University degrees are academic courses that are a popular career and education route for school leavers. In 2018/19, over half a million students started their first full-time degree at universities in the UK.
Access to higher education has an interesting history in the UK. In the 1950s, around 3% of entered higher education and this number rose to 50% in 2011-12. Tony Blair, the former Prime Minister, made it his government’s goal to get 50% of young people to university and introduced tuition fees to allow universities to deal with a greater number of students coming through the doors.
Anyone can do a degree, but in order to get on to the course, there are two main requirements: being able to fund your tuition and having the necessary academic requirements.
Fortunately, even though tuition fees for university degrees are over £9,000 a year, the overwhelming majority of school leavers will be eligible to receive a student loan to cover the cost of their studies. You must be studying your first degree to be eligible and you can check the government website for more information.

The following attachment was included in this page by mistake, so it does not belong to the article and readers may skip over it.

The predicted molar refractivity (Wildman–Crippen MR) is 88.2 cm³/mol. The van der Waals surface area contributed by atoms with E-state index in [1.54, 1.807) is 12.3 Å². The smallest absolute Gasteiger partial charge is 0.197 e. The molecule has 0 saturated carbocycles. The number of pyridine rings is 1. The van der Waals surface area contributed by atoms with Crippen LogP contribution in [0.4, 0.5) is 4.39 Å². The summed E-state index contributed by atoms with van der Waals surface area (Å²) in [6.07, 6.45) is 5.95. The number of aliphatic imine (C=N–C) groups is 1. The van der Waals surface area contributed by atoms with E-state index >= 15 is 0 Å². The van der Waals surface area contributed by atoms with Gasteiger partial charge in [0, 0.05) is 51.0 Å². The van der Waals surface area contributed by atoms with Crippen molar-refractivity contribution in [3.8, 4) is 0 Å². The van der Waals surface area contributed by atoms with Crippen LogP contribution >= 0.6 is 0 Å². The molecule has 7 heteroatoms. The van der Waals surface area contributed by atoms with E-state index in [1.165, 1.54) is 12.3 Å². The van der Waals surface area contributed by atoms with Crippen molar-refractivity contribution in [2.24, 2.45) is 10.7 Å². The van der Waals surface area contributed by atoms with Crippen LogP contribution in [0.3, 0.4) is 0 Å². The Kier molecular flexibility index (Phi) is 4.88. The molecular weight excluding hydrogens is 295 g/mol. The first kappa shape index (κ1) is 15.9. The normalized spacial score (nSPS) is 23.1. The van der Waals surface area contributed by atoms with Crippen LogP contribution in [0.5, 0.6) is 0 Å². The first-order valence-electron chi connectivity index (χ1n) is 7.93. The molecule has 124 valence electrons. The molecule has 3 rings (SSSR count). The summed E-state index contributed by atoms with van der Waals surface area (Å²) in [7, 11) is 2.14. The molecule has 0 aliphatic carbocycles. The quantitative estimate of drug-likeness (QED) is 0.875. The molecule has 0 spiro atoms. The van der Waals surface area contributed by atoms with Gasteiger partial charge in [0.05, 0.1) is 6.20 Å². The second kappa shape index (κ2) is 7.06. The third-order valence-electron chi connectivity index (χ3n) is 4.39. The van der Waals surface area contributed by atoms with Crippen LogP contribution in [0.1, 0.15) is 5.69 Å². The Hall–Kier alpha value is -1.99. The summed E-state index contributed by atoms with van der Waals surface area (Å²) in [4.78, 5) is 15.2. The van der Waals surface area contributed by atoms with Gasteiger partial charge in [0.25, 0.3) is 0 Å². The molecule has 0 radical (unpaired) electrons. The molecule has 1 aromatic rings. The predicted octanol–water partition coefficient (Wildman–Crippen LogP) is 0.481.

You may also need to apply for a maintenance loan to cover the cost of living in halls or a student house. Your maintenance loan will also help you pay for nights out, course books, a laptop or holidays with your mates!
The amount of maintenance loan you receive depends on where you study (you are entitled to more if you study in London, for example) and the income of your parents or guardians. Therefore, you might also need to get a part-time job to help out with your living costs.
The second requirement for being able to do a degree is achieving the entry requirements set by the university you are applying to. Entry requirements can consist of up to five aspects:
- Grades: universities usually ask for A-level or equivalent grades. These will differ by university and course. For example, to study at the University of Oxford you will most likely need straight A* grades.
- Personal statement: you will need to submit a personal statement when you apply through UCAS, which should highlight your skills and interest in the particular course you are applying for.
- Admissions tests: these are less common, but you should check with the university you are applying to.
- Interview: not all universities conduct interviews, but some may for specific courses.
- Additional requirements: you may need to do a DBS check, for example.
In summary, anyone can do a degree. You need to be able to fund the course, and the vast majority of school leavers will be eligible for a student loan. You also need to meet the entry requirements for the course.